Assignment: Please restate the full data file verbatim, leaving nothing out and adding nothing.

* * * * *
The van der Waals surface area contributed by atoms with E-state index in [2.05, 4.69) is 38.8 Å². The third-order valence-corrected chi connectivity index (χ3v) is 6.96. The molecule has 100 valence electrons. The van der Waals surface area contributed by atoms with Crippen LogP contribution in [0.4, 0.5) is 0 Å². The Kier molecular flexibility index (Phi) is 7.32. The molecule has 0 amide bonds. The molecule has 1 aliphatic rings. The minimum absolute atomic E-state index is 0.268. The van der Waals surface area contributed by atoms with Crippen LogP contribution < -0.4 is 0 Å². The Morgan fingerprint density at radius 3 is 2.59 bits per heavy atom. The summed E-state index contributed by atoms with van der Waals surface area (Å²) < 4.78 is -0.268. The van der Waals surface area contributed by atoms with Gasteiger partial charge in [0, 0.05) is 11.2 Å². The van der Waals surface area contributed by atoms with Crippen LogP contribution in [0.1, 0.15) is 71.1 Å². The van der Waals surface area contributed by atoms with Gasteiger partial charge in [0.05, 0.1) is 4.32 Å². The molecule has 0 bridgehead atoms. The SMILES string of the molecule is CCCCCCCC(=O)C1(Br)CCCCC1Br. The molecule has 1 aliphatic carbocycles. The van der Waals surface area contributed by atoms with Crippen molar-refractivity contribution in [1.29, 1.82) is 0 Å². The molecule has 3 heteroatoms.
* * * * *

The van der Waals surface area contributed by atoms with E-state index in [2.05, 4.69) is 38.8 Å². The third-order valence-corrected chi connectivity index (χ3v) is 6.96. The molecule has 100 valence electrons. The van der Waals surface area contributed by atoms with Crippen LogP contribution in [0.4, 0.5) is 0 Å². The Kier molecular flexibility index (Phi) is 7.32. The molecule has 0 amide bonds. The molecule has 1 aliphatic rings. The minimum absolute atomic E-state index is 0.268. The van der Waals surface area contributed by atoms with Crippen LogP contribution < -0.4 is 0 Å². The Morgan fingerprint density at radius 3 is 2.59 bits per heavy atom. The summed E-state index contributed by atoms with van der Waals surface area (Å²) < 4.78 is -0.268. The van der Waals surface area contributed by atoms with Gasteiger partial charge in [0, 0.05) is 11.2 Å². The van der Waals surface area contributed by atoms with Crippen LogP contribution in [0.1, 0.15) is 71.1 Å². The van der Waals surface area contributed by atoms with Gasteiger partial charge in [0.05, 0.1) is 4.32 Å². The molecule has 0 bridgehead atoms. The SMILES string of the molecule is CCCCCCCC(=O)C1(Br)CCCCC1Br. The molecule has 1 aliphatic carbocycles. The van der Waals surface area contributed by atoms with Crippen molar-refractivity contribution in [1.29, 1.82) is 0 Å². The molecule has 3 heteroatoms.